2) I don’t see how proto-life would survive in a “calm pool of chemicals”
      with the extra solar radiation reaching the surface due to a weaker magnetic field. I think it’s a longer odds, that life arises on Earth. Theia may have sterilized Earth for a time, but he chemicals of life where there when things settled down.

      There was a very thick atmosphere of CO2 for quite a while, so would have afforded a lot of protection.

      3) Did Theia add to the Earth’s rotation rate or not? If it did give the
      Earth a 10-11 hour rotation rate, w/0 Theia what would the Earth’s rate of
      rotation be Today.?

      I think it gave Earth a 5 hour rotation period.

      4) what would be the atmospheric pressure be today? quite a bit lower
      I would think.

      Without the impact I would think it would be higher.

      ‘It look to me as it without Theia, The period where the Earth can harbor
      life and give rise to complex animals is significantly shorter. If we are looking at Drake Equations factors, maybe this one needs to be put in.’

      The Theia impact would have been a surface sterilisation event for quite a while, but if bugs were on the surface they could have been flung into near Earth space returning and surviving when the conditions became cooler.

    • Scott Gordon March 18, 2016, 6:47

      Hi RobFlores
      Re: your points :

      1. Ocean basins on Earth have nothing to with giant impacts. They’re created and destroyed continuously by plate tectonics. The Theia impact if it happened, smashed the part and it reformed itself. There was no impact crater (and it would not have survived until now).

      2. Life probably arose on Earth in geothermal systems underground or on the seafloor so solar radiation shouldn’t have been a big issue. It doesn’t take much rock to absorb it.

      3. When you smash too large rotating objects together, you get another large rotating object (+ debris) but the rotation depends on total angular momentum, which is mostly from the relative motion and place of impact of the two objects before they collided, not from their original rotation (eg. did Theia hit Earth on the left or right ? North or South ?) so it would be hard to work out.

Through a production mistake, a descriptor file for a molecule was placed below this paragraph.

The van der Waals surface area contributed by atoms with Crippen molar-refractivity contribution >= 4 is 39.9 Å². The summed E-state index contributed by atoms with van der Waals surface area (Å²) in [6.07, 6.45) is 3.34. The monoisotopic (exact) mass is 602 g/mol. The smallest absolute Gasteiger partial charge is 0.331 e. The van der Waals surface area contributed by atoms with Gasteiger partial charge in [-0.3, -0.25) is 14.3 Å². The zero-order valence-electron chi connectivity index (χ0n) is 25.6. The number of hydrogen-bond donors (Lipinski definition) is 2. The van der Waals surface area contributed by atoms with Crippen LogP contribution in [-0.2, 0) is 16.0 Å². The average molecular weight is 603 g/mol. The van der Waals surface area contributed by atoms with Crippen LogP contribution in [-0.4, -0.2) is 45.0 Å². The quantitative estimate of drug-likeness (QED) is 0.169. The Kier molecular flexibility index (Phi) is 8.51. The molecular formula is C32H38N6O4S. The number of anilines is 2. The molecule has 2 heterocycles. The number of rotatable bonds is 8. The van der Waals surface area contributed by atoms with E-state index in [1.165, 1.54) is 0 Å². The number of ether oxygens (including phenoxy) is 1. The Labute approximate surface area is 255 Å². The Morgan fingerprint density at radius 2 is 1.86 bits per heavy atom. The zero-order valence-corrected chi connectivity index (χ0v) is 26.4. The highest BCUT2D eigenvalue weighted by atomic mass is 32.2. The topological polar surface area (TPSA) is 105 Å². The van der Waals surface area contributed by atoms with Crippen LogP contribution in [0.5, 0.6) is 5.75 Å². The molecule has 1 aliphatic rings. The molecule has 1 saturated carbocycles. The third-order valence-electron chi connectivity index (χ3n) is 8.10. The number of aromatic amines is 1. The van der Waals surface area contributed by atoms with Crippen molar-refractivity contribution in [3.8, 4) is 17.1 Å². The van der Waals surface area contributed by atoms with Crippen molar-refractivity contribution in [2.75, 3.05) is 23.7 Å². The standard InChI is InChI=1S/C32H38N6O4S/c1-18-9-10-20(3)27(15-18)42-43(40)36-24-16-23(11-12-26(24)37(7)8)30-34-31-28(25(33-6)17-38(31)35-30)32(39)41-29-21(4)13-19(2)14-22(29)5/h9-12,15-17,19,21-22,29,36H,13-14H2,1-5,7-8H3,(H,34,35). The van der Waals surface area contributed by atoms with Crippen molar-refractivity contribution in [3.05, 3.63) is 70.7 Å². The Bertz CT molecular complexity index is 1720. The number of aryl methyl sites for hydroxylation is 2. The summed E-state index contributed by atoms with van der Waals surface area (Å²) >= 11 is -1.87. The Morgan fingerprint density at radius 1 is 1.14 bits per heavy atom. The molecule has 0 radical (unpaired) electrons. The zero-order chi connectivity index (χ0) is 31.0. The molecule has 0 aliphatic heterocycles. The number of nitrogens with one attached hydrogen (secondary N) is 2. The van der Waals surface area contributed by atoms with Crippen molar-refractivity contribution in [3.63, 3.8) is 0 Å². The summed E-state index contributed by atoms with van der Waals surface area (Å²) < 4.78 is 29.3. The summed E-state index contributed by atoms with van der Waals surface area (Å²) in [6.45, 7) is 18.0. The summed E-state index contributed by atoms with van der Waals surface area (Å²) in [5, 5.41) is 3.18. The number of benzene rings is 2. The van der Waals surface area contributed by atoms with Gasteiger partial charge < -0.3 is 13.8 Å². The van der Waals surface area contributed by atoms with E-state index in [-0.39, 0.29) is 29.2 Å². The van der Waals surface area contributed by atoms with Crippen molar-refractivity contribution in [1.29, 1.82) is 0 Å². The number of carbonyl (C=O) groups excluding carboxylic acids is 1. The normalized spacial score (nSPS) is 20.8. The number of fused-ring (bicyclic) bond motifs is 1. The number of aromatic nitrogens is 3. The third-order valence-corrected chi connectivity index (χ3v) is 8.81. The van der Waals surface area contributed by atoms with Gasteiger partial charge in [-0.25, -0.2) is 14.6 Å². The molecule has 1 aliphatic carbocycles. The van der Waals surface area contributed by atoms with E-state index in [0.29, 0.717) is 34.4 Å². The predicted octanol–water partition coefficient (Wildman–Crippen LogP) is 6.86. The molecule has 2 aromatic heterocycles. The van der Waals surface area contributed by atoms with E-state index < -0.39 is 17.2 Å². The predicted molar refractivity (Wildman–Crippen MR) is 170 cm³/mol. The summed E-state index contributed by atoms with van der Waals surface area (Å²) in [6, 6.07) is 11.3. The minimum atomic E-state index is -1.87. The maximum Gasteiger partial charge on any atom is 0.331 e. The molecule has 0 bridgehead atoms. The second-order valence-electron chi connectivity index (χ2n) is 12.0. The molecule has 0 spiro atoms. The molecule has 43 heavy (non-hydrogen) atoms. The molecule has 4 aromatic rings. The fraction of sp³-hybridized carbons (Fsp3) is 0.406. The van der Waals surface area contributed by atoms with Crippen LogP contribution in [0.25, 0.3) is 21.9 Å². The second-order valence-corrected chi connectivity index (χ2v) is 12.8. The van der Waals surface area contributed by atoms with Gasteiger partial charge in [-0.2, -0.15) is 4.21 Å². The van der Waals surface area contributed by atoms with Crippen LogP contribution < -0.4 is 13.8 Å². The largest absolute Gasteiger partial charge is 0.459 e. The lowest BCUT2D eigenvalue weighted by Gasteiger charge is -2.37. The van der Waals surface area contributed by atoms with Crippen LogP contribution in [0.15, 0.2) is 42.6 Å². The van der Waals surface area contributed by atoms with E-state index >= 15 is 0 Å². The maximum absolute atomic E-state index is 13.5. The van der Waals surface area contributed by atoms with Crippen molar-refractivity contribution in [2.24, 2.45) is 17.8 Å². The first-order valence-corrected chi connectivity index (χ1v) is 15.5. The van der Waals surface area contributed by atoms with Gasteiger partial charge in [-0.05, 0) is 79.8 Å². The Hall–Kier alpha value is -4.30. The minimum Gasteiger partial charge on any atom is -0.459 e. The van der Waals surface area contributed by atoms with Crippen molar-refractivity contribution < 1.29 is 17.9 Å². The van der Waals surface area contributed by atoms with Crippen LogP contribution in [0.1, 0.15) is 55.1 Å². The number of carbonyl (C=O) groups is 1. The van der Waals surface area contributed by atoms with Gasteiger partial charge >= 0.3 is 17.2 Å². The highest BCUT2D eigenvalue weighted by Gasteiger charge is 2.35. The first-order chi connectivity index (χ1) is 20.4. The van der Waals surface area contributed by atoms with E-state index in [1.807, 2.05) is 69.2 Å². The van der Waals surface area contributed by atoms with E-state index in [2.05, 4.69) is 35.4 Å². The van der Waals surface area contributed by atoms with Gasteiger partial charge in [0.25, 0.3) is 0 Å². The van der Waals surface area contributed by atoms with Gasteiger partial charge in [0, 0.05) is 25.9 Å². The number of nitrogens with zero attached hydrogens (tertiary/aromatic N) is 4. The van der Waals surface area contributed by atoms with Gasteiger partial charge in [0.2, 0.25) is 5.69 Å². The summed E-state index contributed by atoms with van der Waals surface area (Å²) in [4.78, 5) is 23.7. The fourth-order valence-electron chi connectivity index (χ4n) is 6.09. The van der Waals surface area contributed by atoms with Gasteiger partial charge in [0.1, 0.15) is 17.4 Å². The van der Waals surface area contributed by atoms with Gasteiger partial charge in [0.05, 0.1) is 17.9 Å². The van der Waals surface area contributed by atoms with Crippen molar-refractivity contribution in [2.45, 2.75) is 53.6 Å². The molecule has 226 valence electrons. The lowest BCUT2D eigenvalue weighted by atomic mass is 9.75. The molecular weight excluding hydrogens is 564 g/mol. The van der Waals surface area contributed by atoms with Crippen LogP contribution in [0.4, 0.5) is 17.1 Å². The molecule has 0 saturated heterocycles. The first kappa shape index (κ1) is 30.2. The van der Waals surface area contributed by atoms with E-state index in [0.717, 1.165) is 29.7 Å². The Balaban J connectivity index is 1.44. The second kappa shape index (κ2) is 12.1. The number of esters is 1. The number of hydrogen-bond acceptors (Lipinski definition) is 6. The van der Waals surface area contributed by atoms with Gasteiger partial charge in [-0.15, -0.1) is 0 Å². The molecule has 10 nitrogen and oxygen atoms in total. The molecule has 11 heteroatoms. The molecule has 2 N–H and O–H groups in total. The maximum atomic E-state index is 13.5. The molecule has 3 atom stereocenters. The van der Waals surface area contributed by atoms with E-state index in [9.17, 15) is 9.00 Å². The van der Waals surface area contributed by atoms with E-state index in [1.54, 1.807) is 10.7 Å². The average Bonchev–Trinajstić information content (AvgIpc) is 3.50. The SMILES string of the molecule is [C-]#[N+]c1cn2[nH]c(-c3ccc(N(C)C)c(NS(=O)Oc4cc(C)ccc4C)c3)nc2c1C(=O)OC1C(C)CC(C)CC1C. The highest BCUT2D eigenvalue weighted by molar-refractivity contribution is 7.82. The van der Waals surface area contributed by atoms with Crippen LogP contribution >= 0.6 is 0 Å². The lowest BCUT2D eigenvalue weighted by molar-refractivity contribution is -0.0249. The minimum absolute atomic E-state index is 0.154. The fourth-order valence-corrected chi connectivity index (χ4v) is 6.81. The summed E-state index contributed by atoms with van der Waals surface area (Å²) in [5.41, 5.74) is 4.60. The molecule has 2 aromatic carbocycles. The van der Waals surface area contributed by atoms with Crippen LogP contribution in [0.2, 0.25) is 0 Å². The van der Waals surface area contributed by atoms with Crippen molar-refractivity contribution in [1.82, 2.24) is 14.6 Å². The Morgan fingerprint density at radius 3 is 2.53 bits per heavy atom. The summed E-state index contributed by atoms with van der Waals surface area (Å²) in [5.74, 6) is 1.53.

Cheers

    • Eniac March 22, 2016, 22:11

      3) Mars’ rotation rate is not so much different from Earth’s, which proves that, at least for that part, Theia is not needed.

  • Dave Moore March 17, 2016, 13:28

    I wonder how Venus kept its atmosphere. It still has 3 bars of Nitrogen, so while it might have lost its water via Hydrogen escape and oxidation, it kept all its Nitrogen.

    • Stephen March 17, 2016, 19:59

      Maybe we could use some of this Venusian nitrogen to someday build atmospheres for Mars ans Selene/Luna.

      • Michael March 18, 2016, 16:07

        I would think it better to build large habitats in orbit around mars, there are two moons for materials, and then look down upon Mars as a sight to behold.

    • andy March 18, 2016, 19:00

      That depends on how much nitrogen is present in the interior of Venus. On Earth, there may well be several atmosphere’s worth of nitrogen locked up in the core and mantle, while Venus seems to have undergone rather more outgassing than the Earth has. A simple comparison of the amount of nitrogen in the atmospheres of Venus and Earth may give a misleading impression.

      • Michael March 19, 2016, 9:20

        I would have thought that after the moon formation event the Earth would have been degassed significantly.

  • Joe March 17, 2016, 13:51

    It would be nice if this article went on to mention WHY the earth’s magnetic field increased in strength over the eons. The fact that earth’s magnetosphere got stronger implies that the same thing could happen on other worlds. So even for a planet with a magnetosphere too weak to block solar flares now, life still might get started at some point in the future if the magnetosphere gets stronger.

  • Ashley Baldwin March 17, 2016, 15:54

    Hydromagnetodynamic fields are driven by planetary speed of rotation and convection in an outer liquid iron /nickel core . The liquid core in turn is driven by heat, left overs of formation in conjunction with decay of its natural radioactive isotope load which will be dependent on its mass. Whether that is due to a large impact event ( which may have driven off the last vestiges of Earth’s primordial H/He atmosphere left over by the stellar wind, to be replaced by plate tectonic driven vulcanism driven by convection in the outer mantle ) or just natural accretion from the protoplanetary disk the fact is that protective magnetic fields are to a large extent dependent on the size and rotation rate of a nascent planet. Rotation rates are determined by many factors other than just impact events so I think the reassuring outcome of this study is that large enough planets will likely develop a magnetic field as long as they are not so large that internal pressures prevent outer core convection ( and not helping mantle convection too) . To my knowledge , assuming an Earth like isotope density the optimum mass for a terrestrial planet in terms of developing a magnetic field is twice that of Earth with the rest dependent on rotation . So important as the Theia impact may have been , there are many of other ways to a protective magnetic field .

  • Andrew Palfreyman March 17, 2016, 17:04

    Poor Mars, but mysterious. Twice as distant from Sol as is Earth, and thus one quarter of the solar flux. And yet it still got atmospherically ripped up. The physics of magnetosphere formation is clearly very important to comprehend.

  • Ashley Baldwin March 17, 2016, 17:14